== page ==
After years not doing anything related to game programming, I picked XNA and built a working model of player controlled textured geometric shapes interacting over a plane with nice ODE physics in about three days.

If you learn C#, it can't get much easier than XNA. The next step would be sending a mail with the description of your game and 50$ to the developers and receiving the game.

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I had never used C# when XNA came out. I decided to create a pong game to get a feel for the language and the toolset. I had it done in about 2 hours (again I had 0 experience with the language). After doing the pong game I made a couple of prototypes in under 30 minutes and I felt pretty comfortable with the language.

It's a really easy language to pick up on (assuming you already know a class based language) and XNA is a great tool. It really does take out all the annoying things of game creation. If I want to create even a simple game in Direct3D I have to create a crapton of framework files, set up all sorts of parameters and devices, and making sure I am freeing up resources properly. With XNA you can spend a lot more time on the meat of the game.

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Sadly, decent .X file exporters are few and far between (I assume that was the format you tried). Have you tried exporting and loading .FBX?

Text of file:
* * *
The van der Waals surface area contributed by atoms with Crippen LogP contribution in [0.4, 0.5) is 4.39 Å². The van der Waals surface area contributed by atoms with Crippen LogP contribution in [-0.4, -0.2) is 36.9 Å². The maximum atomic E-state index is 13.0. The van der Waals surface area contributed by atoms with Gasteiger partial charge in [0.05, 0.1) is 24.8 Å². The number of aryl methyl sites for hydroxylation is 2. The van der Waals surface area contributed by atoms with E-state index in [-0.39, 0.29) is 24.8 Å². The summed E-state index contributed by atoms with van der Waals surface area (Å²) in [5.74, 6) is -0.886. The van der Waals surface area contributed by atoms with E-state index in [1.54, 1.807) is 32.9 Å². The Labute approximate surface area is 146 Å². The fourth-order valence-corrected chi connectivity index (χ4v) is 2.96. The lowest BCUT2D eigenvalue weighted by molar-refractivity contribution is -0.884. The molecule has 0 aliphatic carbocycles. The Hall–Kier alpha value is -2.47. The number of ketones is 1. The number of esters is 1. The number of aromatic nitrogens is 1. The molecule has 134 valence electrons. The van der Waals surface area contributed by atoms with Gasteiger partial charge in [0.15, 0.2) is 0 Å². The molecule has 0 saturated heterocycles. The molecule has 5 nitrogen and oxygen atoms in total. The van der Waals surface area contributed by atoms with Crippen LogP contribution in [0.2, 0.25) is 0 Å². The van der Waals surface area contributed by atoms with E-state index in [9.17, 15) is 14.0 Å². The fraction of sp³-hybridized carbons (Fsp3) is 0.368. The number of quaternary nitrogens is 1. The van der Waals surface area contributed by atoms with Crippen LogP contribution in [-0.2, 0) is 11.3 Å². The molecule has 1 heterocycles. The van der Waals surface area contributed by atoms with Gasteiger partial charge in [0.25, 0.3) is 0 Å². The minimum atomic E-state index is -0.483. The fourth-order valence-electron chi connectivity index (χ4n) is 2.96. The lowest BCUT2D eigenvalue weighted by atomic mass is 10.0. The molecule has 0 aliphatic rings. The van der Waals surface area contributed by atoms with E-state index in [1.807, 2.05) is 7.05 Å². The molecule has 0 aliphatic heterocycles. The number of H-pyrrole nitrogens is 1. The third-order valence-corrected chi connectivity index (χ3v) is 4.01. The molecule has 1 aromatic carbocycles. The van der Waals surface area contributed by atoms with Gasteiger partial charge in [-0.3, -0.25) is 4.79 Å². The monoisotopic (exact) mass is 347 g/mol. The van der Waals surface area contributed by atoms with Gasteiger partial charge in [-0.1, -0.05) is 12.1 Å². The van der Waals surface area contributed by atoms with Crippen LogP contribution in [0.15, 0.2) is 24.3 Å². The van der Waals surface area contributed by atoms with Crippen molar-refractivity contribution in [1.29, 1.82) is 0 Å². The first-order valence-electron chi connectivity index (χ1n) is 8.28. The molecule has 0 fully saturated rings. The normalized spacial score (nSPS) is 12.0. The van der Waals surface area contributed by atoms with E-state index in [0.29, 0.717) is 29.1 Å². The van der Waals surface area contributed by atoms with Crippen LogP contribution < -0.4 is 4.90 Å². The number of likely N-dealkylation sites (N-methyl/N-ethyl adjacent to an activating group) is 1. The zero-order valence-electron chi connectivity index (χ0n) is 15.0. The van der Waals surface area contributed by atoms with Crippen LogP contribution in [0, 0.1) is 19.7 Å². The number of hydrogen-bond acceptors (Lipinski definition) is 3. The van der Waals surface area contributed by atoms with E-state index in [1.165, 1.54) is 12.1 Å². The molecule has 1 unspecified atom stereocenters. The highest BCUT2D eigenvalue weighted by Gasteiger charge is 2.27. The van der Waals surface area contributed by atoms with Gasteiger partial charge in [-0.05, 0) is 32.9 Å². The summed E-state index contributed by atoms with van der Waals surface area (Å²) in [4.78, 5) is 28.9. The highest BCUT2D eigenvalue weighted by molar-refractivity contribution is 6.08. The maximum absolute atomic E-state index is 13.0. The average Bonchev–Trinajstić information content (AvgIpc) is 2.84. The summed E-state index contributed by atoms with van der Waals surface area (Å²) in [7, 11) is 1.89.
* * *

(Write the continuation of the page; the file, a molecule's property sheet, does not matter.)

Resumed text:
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I just started xna today--and so far I like it better than MDX. What's cool is that there are a bunch of really good tutorials out for it.

I am attempting to port my mdx engine/game over to xna. So far its been going good. I will have to rewrite all of the render methods, and loading assets is completely different.

So far my only complaint is that the gui stuff appears to be pretty limited, and there is no native mouse support (I spose I can still call directinput).

On the plus side I was able to implement bloom shading in about a half hour of screwing around.

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Quote:
Original post by spartanx
Sadly, decent .X file exporters are few and far between (I assume that was the format you tried). Have you tried exporting and loading .FBX?


Well I would have tried it but I don't have anything that will export to fbx. I need to try the GameSpace again. I may have squished my cube on accident. Surly I can get a flippin' cube. Still I hate the idea of spending time on some project in the future and finding out I cant get it loaded to save my life.

edit: Tried it, could be square not sure, hard to tell. Screw it I'm going to Disneyland ........or wherever sleep takes me.

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Quote:
Original post by Goober King
I take it nobody has had any trouble importing models?


I had no trouble importing them, I had trouble exporting. The trouble lasted until I found a 3dsmax plug-in to export to .x

So, just a bit of googling and trying about five or six plug-ins (and some free modelling apps but I didn't really want to use anything but 3ds).